Zooplankton in the eastern tropical north Pacific: Boundary effects of oxygen minimum zone expansion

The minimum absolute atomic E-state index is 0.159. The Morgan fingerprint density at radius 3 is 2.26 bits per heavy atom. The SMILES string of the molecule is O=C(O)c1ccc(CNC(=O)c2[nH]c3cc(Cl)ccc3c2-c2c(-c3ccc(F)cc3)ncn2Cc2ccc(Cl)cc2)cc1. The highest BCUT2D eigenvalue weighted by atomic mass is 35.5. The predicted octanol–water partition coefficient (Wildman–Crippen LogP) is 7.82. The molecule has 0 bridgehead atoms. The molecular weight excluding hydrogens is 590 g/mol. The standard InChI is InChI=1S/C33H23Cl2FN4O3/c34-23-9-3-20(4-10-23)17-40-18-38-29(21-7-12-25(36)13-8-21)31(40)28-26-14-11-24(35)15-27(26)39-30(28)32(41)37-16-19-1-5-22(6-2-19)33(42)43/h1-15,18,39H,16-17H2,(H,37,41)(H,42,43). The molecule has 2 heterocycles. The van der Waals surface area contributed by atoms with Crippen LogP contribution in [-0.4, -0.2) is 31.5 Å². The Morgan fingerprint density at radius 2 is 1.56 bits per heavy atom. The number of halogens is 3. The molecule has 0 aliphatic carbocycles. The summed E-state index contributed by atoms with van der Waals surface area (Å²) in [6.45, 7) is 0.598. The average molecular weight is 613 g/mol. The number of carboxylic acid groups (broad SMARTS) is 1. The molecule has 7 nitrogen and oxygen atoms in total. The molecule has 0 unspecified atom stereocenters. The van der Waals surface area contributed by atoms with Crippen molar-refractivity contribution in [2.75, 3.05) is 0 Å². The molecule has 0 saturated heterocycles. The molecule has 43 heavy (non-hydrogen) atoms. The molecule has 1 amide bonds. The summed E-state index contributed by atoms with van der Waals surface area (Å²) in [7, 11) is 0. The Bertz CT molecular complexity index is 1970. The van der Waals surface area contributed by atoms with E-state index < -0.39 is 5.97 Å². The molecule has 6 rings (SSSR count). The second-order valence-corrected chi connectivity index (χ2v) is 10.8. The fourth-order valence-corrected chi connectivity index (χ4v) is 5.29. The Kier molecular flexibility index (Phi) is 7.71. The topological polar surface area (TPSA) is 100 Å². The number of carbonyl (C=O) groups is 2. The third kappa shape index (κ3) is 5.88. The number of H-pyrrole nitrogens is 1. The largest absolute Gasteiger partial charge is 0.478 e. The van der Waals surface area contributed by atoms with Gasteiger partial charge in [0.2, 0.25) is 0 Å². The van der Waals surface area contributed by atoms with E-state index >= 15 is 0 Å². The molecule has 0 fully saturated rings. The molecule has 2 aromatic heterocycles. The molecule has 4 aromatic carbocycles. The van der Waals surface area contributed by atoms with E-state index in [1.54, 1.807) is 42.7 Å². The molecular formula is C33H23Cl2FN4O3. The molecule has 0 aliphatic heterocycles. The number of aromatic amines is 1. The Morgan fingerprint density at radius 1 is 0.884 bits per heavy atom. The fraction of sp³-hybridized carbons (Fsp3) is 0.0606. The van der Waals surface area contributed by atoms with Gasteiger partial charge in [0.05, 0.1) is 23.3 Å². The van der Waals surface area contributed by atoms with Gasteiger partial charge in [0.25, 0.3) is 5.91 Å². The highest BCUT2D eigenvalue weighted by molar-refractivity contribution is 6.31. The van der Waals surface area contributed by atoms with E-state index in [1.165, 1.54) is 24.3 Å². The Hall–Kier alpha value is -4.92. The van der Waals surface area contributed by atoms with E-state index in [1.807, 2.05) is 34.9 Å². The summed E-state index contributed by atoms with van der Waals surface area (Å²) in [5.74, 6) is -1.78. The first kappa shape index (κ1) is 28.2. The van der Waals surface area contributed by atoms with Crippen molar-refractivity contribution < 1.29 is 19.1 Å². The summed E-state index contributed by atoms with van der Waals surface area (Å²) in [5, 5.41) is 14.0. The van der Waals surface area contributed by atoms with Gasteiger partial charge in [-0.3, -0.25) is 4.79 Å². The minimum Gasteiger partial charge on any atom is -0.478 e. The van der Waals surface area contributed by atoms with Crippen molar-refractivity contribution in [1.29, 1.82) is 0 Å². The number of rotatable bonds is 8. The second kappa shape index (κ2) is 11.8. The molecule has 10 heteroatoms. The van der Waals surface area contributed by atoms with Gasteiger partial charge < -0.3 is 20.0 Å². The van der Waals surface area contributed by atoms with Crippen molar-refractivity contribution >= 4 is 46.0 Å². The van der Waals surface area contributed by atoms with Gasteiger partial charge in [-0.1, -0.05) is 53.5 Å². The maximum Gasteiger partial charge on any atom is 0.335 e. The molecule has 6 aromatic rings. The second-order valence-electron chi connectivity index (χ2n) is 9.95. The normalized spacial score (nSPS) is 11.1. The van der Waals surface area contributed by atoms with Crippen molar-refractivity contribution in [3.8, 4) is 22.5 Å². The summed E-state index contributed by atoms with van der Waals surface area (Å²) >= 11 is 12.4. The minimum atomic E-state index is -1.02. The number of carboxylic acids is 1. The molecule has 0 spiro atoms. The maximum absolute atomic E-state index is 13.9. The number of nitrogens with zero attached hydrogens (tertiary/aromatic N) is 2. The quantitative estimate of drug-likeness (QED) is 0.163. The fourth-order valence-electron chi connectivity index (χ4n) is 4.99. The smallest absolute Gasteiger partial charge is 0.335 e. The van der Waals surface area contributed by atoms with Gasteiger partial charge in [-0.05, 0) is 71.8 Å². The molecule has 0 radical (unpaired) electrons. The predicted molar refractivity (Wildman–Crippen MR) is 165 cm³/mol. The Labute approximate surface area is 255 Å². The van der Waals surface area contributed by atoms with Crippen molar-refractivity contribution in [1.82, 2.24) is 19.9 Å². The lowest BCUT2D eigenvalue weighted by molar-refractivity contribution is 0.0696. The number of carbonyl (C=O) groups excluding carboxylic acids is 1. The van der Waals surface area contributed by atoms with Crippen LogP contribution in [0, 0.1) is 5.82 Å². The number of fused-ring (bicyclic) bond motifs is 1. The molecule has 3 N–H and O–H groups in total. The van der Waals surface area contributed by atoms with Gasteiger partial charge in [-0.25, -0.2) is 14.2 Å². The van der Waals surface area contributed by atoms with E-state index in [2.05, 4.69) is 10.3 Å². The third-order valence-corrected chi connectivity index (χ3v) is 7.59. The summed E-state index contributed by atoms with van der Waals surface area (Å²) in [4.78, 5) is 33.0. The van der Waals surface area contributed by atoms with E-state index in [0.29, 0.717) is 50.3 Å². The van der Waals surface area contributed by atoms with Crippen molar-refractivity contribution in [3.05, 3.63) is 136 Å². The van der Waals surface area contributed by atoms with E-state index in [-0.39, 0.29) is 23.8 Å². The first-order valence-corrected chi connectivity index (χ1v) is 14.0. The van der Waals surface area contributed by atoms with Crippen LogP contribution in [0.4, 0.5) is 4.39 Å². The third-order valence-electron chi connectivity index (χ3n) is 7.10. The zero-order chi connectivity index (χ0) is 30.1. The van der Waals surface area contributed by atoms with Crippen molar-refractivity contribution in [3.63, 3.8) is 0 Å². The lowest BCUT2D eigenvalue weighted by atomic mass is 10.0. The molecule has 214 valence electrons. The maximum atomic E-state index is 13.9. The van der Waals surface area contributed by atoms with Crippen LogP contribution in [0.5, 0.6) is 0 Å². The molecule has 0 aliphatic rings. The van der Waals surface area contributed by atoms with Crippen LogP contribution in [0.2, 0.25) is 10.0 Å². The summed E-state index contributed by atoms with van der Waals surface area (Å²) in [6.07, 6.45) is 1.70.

Oxygen minimum zones (OMZs) may be expanding in their worldwide spatial and vertical extent as a result of global climate change. Here, we highlight structural and functional features of pelagic OMZ zooplankton communities, especially the little known mesopelagic lower oxycline zooplankton assemblage in the eastern tropical north Pacific (ETNP). Day and night vertically-stratified zooplankton samples were collected with a MOCNESS plankton net system to depths of 1000 m during two cruises in 2007 and 2008 as part of the Eastern Tropical Pacific Project. Size-fractionated biomass and selected species distributions were analyzed. A spatial comparison between two stations, Tehuantepec Bowl (TB) and Costa Rica Dome (CRD), with different OMZ thicknesses especially in 2008, was used as a proxy for future potential climate change to show how variability in oxycline depth at the upper and lower OMZ boundaries may have broad consequences for biological distributions and ecosystem function.The same zooplankton biomass features were present at both locations but responded differently to changes in OMZ thickness and boundary depths. The impact of habitat compression was quantified by the change in proportion of zooplankton biomass in the upper water column. The thermocline was the location of peak zooplankton biomass regardless of OMZ extent. At the lower oxycline, a unique zooplankton assemblage and secondary biomass peak (sharp order of magnitude jump from OMZ core biomass levels) occurred that was strongly associated with a specific oxygen concentration of 2 μM. In 2008, the lower oxycline biomass peak deepened by over 200 m at TB with its expanded OMZ compared to CRD, despite a temperature difference of ∼2 °C, while remaining at the same oxygen level. In contrast, another secondary biomass peak corresponding to the daytime depth of diel vertical migration, and occurring within the upper oxycline or OMZ core, was present at the same depth and temperature at both locations, despite different oxygen concentrations. A dense monospecific layer of the copepod Eucalanus inermis was sometimes present just above the distinctive more persistent lower oxycline assemblage. While the general ontogenetic migration of this species was previously known, its precise positioning relative to oxygen concentration and the lower oxycline community is a new finding. The vertical re-positioning of biomass layers at the thermocline and lower OMZ boundaries, and the increased depth range of low oxygen water that diel vertical migrators and sinking particles must transit in an expanded OMZ, could have widespread effects on species distributions, the biological pump, and benthic-pelagic coupling.